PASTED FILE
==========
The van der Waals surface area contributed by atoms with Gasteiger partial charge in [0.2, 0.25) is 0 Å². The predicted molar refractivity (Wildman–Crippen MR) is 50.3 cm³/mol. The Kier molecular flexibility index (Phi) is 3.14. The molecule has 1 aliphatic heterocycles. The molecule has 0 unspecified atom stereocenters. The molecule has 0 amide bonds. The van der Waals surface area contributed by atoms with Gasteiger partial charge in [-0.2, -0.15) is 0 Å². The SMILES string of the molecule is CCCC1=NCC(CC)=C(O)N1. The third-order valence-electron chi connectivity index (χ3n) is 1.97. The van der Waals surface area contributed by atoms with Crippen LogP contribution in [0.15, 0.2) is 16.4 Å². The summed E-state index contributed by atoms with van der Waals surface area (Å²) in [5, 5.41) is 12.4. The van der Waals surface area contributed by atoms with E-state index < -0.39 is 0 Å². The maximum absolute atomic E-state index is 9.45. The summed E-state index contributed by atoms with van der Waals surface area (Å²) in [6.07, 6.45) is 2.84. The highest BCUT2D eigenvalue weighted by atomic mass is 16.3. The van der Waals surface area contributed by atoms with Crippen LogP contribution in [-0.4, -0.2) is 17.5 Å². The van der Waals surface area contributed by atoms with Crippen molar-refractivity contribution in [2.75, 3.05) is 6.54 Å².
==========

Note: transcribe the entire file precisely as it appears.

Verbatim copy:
The van der Waals surface area contributed by atoms with Gasteiger partial charge in [0.2, 0.25) is 0 Å². The predicted molar refractivity (Wildman–Crippen MR) is 50.3 cm³/mol. The Kier molecular flexibility index (Phi) is 3.14. The molecule has 1 aliphatic heterocycles. The molecule has 0 unspecified atom stereocenters. The molecule has 0 amide bonds. The van der Waals surface area contributed by atoms with Gasteiger partial charge in [-0.2, -0.15) is 0 Å². The SMILES string of the molecule is CCCC1=NCC(CC)=C(O)N1. The third-order valence-electron chi connectivity index (χ3n) is 1.97. The van der Waals surface area contributed by atoms with Crippen LogP contribution in [0.15, 0.2) is 16.4 Å². The summed E-state index contributed by atoms with van der Waals surface area (Å²) in [5, 5.41) is 12.4. The van der Waals surface area contributed by atoms with E-state index < -0.39 is 0 Å². The maximum absolute atomic E-state index is 9.45. The summed E-state index contributed by atoms with van der Waals surface area (Å²) in [6.07, 6.45) is 2.84. The highest BCUT2D eigenvalue weighted by atomic mass is 16.3. The van der Waals surface area contributed by atoms with Crippen LogP contribution in [-0.4, -0.2) is 17.5 Å². The van der Waals surface area contributed by atoms with Crippen molar-refractivity contribution in [2.75, 3.05) is 6.54 Å².